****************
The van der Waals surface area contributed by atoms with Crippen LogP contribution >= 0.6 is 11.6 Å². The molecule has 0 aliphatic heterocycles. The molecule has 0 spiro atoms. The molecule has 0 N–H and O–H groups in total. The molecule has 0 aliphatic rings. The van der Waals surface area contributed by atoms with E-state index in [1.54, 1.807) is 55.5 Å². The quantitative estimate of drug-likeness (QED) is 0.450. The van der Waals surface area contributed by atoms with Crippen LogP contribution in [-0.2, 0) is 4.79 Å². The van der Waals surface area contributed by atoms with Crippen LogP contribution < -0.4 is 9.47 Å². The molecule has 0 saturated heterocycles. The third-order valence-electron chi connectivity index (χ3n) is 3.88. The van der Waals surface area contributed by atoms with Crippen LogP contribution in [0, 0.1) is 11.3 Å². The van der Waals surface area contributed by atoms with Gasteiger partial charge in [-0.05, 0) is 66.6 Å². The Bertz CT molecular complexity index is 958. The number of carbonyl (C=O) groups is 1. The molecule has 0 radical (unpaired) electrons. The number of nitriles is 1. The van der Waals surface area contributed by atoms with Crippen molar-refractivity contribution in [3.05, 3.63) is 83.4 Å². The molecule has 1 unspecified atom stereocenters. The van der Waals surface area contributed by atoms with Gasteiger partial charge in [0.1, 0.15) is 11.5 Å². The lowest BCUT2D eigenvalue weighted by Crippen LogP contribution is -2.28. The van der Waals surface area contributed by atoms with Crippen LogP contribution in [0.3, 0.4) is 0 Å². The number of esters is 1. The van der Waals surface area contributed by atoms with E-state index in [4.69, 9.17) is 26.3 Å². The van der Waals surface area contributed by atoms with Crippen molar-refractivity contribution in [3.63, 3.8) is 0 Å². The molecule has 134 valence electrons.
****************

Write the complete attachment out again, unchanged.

The van der Waals surface area contributed by atoms with Crippen LogP contribution >= 0.6 is 11.6 Å². The molecule has 0 aliphatic heterocycles. The molecule has 0 spiro atoms. The molecule has 0 N–H and O–H groups in total. The molecule has 0 aliphatic rings. The van der Waals surface area contributed by atoms with E-state index in [1.54, 1.807) is 55.5 Å². The quantitative estimate of drug-likeness (QED) is 0.450. The van der Waals surface area contributed by atoms with Crippen LogP contribution in [-0.2, 0) is 4.79 Å². The van der Waals surface area contributed by atoms with Crippen LogP contribution < -0.4 is 9.47 Å². The molecule has 0 saturated heterocycles. The third-order valence-electron chi connectivity index (χ3n) is 3.88. The van der Waals surface area contributed by atoms with Crippen LogP contribution in [0, 0.1) is 11.3 Å². The van der Waals surface area contributed by atoms with Gasteiger partial charge in [-0.05, 0) is 66.6 Å². The Bertz CT molecular complexity index is 958. The number of carbonyl (C=O) groups is 1. The molecule has 0 radical (unpaired) electrons. The number of nitriles is 1. The van der Waals surface area contributed by atoms with Crippen molar-refractivity contribution in [3.05, 3.63) is 83.4 Å². The molecule has 1 unspecified atom stereocenters. The van der Waals surface area contributed by atoms with Gasteiger partial charge in [0.1, 0.15) is 11.5 Å². The lowest BCUT2D eigenvalue weighted by Crippen LogP contribution is -2.28. The van der Waals surface area contributed by atoms with Crippen LogP contribution in [0.3, 0.4) is 0 Å². The number of esters is 1. The van der Waals surface area contributed by atoms with E-state index in [4.69, 9.17) is 26.3 Å². The van der Waals surface area contributed by atoms with Crippen molar-refractivity contribution in [3.63, 3.8) is 0 Å². The molecule has 134 valence electrons.